Despite banners proclaiming the hospital’s commitment to the area — “120 Years Caring For Atlanta,” one reads — its nonprofit owner, Wellstar Health System, recently announced plans to close the hospital’s doors on Nov. 1.
Georgia has seen several rural hospitals shutter in the past decade, but this year Atlanta has joined other urban centers with facility closures, including a previous downsizing at a facility in the nearby city of East Point.
The Wellstar announcement has stoked the political debate over Medicaid expansion ahead of the Nov. 8 midterm elections. Like 11 other states, Georgia has not expanded eligibility rules for its Medicaid program under the Affordable Care Act, and hospital officials across the state say inaction has hurt their bottom lines because they still treat high numbers of uninsured patients, many of whom cannot pay for treatment.
The Wellstar announcement shocked city officials, including the mayor, Andre Dickens, as well as other members of the community.
On a recent weekday morning, Teresa Smith, 60, who lives in the neighborhood, said she frequently receives care there for a chronic digestive issue. “This hospital will be missed by the whole community,” she said.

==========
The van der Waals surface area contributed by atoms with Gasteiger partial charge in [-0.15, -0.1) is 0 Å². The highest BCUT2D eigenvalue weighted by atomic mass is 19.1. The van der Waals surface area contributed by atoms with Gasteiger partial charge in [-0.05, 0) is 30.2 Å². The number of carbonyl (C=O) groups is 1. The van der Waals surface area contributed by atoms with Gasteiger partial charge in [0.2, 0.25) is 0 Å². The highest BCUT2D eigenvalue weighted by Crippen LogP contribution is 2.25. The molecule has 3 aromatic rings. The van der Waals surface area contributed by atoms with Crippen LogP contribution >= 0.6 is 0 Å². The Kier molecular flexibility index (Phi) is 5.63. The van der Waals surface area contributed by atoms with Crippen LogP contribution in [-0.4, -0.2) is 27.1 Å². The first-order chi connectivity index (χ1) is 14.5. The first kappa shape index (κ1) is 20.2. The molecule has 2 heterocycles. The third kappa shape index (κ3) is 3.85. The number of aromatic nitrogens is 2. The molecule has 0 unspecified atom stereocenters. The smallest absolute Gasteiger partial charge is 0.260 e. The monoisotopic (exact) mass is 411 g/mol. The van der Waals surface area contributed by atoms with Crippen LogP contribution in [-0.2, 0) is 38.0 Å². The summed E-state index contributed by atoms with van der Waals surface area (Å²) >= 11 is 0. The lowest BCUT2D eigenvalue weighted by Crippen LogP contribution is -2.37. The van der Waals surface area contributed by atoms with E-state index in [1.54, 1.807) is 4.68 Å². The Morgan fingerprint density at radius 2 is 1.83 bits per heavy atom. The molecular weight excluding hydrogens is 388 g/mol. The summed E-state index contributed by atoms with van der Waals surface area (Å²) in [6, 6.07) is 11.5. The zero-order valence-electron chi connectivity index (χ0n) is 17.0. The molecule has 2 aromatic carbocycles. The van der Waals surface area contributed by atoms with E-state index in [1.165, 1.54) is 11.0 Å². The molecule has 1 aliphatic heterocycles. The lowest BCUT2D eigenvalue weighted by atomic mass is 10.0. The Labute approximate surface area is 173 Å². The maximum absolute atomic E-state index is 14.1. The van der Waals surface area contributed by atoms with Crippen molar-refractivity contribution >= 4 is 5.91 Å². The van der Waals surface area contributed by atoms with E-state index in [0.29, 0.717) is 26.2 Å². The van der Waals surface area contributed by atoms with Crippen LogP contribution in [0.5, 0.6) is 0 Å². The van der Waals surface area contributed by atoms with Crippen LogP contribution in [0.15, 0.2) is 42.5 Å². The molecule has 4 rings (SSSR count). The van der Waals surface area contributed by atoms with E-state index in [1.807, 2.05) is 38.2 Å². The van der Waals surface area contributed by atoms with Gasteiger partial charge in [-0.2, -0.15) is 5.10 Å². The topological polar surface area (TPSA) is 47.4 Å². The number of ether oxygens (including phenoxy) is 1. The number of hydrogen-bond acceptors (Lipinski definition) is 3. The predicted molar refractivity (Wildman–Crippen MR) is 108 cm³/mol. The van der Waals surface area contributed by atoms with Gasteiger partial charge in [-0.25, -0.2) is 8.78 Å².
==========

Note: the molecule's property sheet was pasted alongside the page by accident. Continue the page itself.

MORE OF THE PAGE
, the Atlanta City Council member whose district includes the hospital, was sharp in her assessment.
Wellstar declined KHN’s request for an interview about the closure.
, an adjunct professor at Harvard’s T.H. Chan School of Public Health, sees connections between the Atlanta situation and hospital closures in other major cities.
Many were acquired by large health care companies as part of package deals, and served largely low-income, minority populations.
Some community members wonder whether the hospital closure will lead to a pricey real estate development on the roughly 20 acres Wellstar owns in the neighborhood.
Randy Pimsler, an architect whose firm has designed projects in the area, said “it could become a blank slate, either for redevelopment or for new development.”
Politicians have been quick to turn the closing into a campaign issue. And at the center of the debate is Gov. Brian Kemp’s health care policy.
The Kemp team is working to put together a long-term plan for strengthening health care in the area after the closure, said Andrew Isenhour, a Kemp spokesperson. Kemp, a Republican who’s running for a second term in November
But officials at the nonprofit Grady Health System said this week that they have met with Kemp’s office, Dickens, and officials from Fulton and DeKalb counties about a financial infusion of state funding that would support capital needs at Grady Memorial Hospital, a Level 1 trauma center about a mile from Atlanta Medical Center.
Grady is expecting as many as 2,500 extra emergency room visits a month after Atlanta Medical Center shuts its doors.
“We can absorb all the trauma,” said John Haupert, CEO of Grady Health System. Still, the added ER crunch will be a challenge with more patients arriving, said Ryan Loke, chief health policy officer for Grady.
“It boggles my mind that an institution like that would just shut down virtually overnight,” he said. (U/KHN)